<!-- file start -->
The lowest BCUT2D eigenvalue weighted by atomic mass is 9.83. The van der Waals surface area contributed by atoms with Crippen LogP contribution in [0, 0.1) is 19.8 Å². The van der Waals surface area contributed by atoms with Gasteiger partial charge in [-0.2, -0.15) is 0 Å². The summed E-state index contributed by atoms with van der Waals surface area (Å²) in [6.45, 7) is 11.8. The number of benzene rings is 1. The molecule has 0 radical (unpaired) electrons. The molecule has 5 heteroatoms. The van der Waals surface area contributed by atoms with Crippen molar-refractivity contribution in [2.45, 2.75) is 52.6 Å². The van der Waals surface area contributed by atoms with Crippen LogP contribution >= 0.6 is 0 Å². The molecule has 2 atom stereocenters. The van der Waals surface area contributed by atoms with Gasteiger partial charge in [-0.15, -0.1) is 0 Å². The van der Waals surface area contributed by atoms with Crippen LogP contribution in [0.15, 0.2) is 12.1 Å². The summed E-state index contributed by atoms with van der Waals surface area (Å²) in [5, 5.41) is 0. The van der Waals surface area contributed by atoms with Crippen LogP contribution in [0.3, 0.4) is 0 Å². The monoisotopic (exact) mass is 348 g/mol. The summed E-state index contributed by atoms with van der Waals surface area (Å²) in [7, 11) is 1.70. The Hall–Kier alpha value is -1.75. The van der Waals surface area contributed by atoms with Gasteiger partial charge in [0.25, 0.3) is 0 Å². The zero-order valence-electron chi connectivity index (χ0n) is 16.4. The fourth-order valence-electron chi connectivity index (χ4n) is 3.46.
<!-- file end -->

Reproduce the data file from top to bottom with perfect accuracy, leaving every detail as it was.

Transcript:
The lowest BCUT2D eigenvalue weighted by atomic mass is 9.83. The van der Waals surface area contributed by atoms with Crippen LogP contribution in [0, 0.1) is 19.8 Å². The van der Waals surface area contributed by atoms with Gasteiger partial charge in [-0.2, -0.15) is 0 Å². The summed E-state index contributed by atoms with van der Waals surface area (Å²) in [6.45, 7) is 11.8. The number of benzene rings is 1. The molecule has 0 radical (unpaired) electrons. The molecule has 5 heteroatoms. The van der Waals surface area contributed by atoms with Crippen molar-refractivity contribution in [2.45, 2.75) is 52.6 Å². The van der Waals surface area contributed by atoms with Crippen LogP contribution >= 0.6 is 0 Å². The molecule has 2 atom stereocenters. The van der Waals surface area contributed by atoms with Gasteiger partial charge in [-0.15, -0.1) is 0 Å². The van der Waals surface area contributed by atoms with Crippen LogP contribution in [0.15, 0.2) is 12.1 Å². The summed E-state index contributed by atoms with van der Waals surface area (Å²) in [5, 5.41) is 0. The van der Waals surface area contributed by atoms with Crippen LogP contribution in [0.3, 0.4) is 0 Å². The monoisotopic (exact) mass is 348 g/mol. The summed E-state index contributed by atoms with van der Waals surface area (Å²) in [7, 11) is 1.70. The Hall–Kier alpha value is -1.75. The van der Waals surface area contributed by atoms with Gasteiger partial charge in [0.25, 0.3) is 0 Å². The zero-order valence-electron chi connectivity index (χ0n) is 16.4. The fourth-order valence-electron chi connectivity index (χ4n) is 3.46.